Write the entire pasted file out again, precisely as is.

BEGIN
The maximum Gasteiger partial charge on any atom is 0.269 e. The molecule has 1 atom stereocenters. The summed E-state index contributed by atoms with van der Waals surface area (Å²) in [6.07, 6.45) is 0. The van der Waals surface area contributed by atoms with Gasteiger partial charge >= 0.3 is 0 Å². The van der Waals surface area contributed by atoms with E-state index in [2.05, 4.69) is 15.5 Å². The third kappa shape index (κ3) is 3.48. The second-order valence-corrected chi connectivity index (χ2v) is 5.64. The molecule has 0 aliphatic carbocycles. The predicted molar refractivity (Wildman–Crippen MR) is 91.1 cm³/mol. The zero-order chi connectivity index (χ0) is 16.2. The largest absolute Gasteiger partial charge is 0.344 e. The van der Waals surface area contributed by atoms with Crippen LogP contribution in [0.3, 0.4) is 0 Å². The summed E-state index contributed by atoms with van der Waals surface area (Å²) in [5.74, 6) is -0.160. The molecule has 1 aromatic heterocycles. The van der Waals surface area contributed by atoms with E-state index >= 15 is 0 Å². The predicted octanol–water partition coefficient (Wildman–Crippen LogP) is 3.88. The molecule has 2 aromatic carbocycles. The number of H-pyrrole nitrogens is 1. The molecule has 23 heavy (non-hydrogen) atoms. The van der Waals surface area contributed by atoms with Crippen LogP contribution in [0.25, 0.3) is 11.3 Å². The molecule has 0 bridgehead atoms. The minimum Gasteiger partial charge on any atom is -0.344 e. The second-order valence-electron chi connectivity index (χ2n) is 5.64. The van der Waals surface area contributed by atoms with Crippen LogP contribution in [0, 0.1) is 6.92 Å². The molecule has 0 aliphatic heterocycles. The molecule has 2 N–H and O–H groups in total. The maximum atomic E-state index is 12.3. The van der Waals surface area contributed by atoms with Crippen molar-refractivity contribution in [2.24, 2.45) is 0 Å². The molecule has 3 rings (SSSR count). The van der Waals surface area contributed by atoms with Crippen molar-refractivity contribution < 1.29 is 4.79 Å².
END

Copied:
The maximum Gasteiger partial charge on any atom is 0.269 e. The molecule has 1 atom stereocenters. The summed E-state index contributed by atoms with van der Waals surface area (Å²) in [6.07, 6.45) is 0. The van der Waals surface area contributed by atoms with Gasteiger partial charge >= 0.3 is 0 Å². The van der Waals surface area contributed by atoms with E-state index in [2.05, 4.69) is 15.5 Å². The third kappa shape index (κ3) is 3.48. The second-order valence-corrected chi connectivity index (χ2v) is 5.64. The molecule has 0 aliphatic carbocycles. The predicted molar refractivity (Wildman–Crippen MR) is 91.1 cm³/mol. The zero-order chi connectivity index (χ0) is 16.2. The largest absolute Gasteiger partial charge is 0.344 e. The van der Waals surface area contributed by atoms with Crippen LogP contribution in [0.3, 0.4) is 0 Å². The summed E-state index contributed by atoms with van der Waals surface area (Å²) in [5.74, 6) is -0.160. The molecule has 1 aromatic heterocycles. The van der Waals surface area contributed by atoms with E-state index >= 15 is 0 Å². The predicted octanol–water partition coefficient (Wildman–Crippen LogP) is 3.88. The molecule has 2 aromatic carbocycles. The number of H-pyrrole nitrogens is 1. The molecule has 23 heavy (non-hydrogen) atoms. The van der Waals surface area contributed by atoms with Crippen LogP contribution in [0.25, 0.3) is 11.3 Å². The molecule has 0 bridgehead atoms. The minimum Gasteiger partial charge on any atom is -0.344 e. The second-order valence-electron chi connectivity index (χ2n) is 5.64. The van der Waals surface area contributed by atoms with Crippen LogP contribution in [0, 0.1) is 6.92 Å². The molecule has 0 aliphatic heterocycles. The molecule has 2 N–H and O–H groups in total. The maximum atomic E-state index is 12.3. The van der Waals surface area contributed by atoms with Crippen molar-refractivity contribution in [2.24, 2.45) is 0 Å². The molecule has 3 rings (SSSR count). The van der Waals surface area contributed by atoms with Crippen molar-refractivity contribution < 1.29 is 4.79 Å².